The Morris Brothers have secured a spot in the NBA at least for the next season. Marcus and Markieff signed new deals with their teams, although they're very different from one another. The Clippers disbursed $64 million for Marcus to retain him for the next four years while Markieff didn't have the same luck, settling to a minimum veteran deal with the Los Angeles Lakers.
This is a very contrasting offseason for them, in terms of their individual contracts, but this shouldn't be a problem for the twin brothers. Back in 2014, the Phoenix Suns agreed to a very interesting deal with the brothers. It was quite a deal and it didn't take too long for them to agree to it.
Via AZ Central:
Because the twins' lives are so intertwined to the point of basketball unity, Suns President of Basketball Operations Lon Babby first negotiated a cumulative figure of $52 million over four years for the Morris twins with their agent, Leon Rose.
Babby turned to them for how the money should be divided. Markieff, who is expected to fill some of the void created by Channing Frye's departure, wound up with $32 million over four years. Frye, too, signed a four-year, $32 million deal with Orlando.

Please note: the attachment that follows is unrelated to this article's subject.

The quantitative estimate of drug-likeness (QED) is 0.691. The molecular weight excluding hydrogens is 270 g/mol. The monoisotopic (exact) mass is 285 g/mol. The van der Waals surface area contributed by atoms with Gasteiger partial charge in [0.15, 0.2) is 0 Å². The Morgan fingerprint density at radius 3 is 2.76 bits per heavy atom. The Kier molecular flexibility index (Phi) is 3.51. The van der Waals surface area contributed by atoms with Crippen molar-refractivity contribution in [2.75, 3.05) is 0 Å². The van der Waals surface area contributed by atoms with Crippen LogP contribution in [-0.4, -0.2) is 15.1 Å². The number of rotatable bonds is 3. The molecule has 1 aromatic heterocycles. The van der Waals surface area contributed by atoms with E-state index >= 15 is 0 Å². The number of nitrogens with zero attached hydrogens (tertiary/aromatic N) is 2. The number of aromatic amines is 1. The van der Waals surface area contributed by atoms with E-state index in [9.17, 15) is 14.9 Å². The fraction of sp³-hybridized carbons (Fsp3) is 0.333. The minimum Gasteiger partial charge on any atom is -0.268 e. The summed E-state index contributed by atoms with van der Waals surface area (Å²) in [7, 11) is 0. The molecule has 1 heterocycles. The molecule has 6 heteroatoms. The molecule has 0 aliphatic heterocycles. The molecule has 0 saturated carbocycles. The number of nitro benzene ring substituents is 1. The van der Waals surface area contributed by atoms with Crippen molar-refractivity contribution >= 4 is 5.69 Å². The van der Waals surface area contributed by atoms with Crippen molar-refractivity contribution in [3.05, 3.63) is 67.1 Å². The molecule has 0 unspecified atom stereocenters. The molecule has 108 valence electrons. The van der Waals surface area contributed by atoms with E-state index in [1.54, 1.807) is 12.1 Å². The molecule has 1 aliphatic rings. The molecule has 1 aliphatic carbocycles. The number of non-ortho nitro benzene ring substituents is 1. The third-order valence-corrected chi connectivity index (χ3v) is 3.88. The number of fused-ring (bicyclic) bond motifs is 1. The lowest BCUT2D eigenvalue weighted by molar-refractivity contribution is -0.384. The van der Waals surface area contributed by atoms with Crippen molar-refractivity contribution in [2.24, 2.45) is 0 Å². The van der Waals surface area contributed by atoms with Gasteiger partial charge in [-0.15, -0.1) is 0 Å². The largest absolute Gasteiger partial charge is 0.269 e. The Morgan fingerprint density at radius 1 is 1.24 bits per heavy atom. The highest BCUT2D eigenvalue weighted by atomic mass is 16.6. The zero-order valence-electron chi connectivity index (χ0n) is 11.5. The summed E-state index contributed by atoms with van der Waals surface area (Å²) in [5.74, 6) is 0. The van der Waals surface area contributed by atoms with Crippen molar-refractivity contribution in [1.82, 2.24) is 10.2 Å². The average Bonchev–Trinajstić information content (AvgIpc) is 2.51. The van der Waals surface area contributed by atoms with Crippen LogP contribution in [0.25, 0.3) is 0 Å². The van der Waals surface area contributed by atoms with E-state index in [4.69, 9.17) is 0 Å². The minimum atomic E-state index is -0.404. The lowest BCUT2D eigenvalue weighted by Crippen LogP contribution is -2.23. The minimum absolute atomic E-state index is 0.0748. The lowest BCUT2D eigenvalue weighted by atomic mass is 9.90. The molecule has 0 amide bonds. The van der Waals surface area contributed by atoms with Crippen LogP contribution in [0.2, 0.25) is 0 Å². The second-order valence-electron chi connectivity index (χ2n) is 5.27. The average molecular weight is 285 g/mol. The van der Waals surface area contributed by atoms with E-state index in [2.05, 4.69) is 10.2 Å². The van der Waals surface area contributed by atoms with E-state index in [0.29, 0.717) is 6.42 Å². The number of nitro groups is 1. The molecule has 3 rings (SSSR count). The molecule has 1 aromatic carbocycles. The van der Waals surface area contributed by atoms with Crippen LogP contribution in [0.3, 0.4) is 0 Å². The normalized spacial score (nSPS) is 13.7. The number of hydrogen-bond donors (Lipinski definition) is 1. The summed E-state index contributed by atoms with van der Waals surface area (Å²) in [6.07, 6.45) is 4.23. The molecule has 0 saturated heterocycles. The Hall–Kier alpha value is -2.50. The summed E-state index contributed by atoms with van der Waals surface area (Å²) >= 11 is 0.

Marcus received $20 million over four years. The contract extensions start next year. Markieff and Marcus will play this season under their rookie contracts — $3.15 million and $3.11 million, respectively.
The most incredible part of this is that regardless of how was getting the bigger contract, the money was going to be shared between the two. Turned out they shared the same bank account.
That part really did not matter to them. It all goes to the same household — and even the same bank account for how they co-exist at work and home.
"It didn't matter if it was me getting $5 million and Mook (Marcus) getting $8 million," Markieff said. "We told them it didn't matter. If they just put $13 (million) a year for the Morris twins, that would've been great. They wouldn't even have to say our names.
"We're $52 million players."
Six years after that, nothing has changed for the players and even after signing very different contracts, they aren't worried about anything. However, Marcus wanted his old brother to bring more money to the table, as he wrote following his contract extension with the Clippers.
Now they'll have to fight again in the battle of Los Angeles and Markieff has already promised his brother he will bring the second ring, not the money.
Lakers and Clippers are expected to go at it this upcoming season so we'll finally see the matchup that the Clips' collapse snatched from us last season.